• Minneapolis, Minn. ($75,000): To work with community members and organizations to implement a Green Zone pilot project that will address racial equity, improve health, and support economic development using environmentally conscious efforts in a community that faces the cumulative effects of environmental pollution and social, political and economic vulnerability. (Matching funder: McKnight Foundation)
• Providence, R.I. ($55,000): To incorporate racial equity as a core pillar of the city’s sustainability efforts, including additional training and tools that will support long-term goals specific to environmental and racial justice. (Matching funder: Rhode Island Foundation)
• Washington, D.C. ($60,000): To establish an equity advisory group of community residents from the Watts Branch neighborhood in order to bring equity and social cohesion into planning and implementation of the District’s climate adaptation and mitigation initiatives through a community-driven process. The project will produce a replicable model for authentic community engagement to be used in future planning efforts. (Matching funders: The Prince Charitable Trusts; Morris and Gwendolyn Cafritz Foundation)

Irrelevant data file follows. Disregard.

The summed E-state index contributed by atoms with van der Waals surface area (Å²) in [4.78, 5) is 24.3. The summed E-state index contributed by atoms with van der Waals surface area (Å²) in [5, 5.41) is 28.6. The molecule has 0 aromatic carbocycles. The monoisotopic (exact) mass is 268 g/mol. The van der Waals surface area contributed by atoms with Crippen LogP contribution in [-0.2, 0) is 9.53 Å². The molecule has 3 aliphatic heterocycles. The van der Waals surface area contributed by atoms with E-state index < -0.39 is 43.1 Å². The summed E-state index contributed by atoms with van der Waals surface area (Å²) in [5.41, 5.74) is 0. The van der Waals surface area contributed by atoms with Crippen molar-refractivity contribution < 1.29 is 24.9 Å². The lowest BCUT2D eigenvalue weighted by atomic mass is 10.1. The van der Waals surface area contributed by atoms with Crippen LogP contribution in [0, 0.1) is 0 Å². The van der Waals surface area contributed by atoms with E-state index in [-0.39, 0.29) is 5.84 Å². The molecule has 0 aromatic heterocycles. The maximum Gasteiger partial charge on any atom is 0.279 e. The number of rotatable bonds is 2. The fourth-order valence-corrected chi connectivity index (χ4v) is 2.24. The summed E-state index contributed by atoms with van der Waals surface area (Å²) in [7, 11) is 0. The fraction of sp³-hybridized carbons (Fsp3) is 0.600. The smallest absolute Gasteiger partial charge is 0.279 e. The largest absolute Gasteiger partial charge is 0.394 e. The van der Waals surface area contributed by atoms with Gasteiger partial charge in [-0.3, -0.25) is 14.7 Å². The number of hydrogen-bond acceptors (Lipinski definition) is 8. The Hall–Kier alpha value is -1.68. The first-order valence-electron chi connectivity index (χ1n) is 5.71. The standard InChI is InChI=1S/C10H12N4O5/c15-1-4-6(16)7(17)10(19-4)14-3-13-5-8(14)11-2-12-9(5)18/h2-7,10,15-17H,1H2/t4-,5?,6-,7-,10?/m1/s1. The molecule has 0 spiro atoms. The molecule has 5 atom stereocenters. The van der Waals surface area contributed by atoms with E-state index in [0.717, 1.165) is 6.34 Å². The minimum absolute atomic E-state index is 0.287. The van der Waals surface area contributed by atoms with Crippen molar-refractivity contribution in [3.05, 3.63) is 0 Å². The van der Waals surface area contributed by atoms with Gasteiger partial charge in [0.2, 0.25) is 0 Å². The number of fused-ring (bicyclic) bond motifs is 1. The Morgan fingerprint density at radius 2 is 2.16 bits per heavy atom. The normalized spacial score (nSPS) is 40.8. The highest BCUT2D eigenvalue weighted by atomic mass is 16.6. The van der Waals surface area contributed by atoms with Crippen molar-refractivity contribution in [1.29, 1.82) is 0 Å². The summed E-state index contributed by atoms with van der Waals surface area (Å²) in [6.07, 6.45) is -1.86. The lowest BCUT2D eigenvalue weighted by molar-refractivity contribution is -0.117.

Partners for Places will open a new round of funding for the general grant program during the first week of June, with proposals due in late July 2017. To attract additional interest in urban sustainability projects, the program also houses an Idea Bank on the Funders’ Network website, which provides summaries of past project applications.
For more information on Partners for Places, visit the Funders’ Network website at https://www.fundersnetwork.org/partnersforplaces/
Top photo: Lincon, Neb., received funding through Partners for Places to help sustainability efforts, such as improving walkability and pedestrian safety. [Photo Credit: Lincoln Community Foundation.]
About the author: Ann Fowler Wallace is director of programs for the Funders’ Network.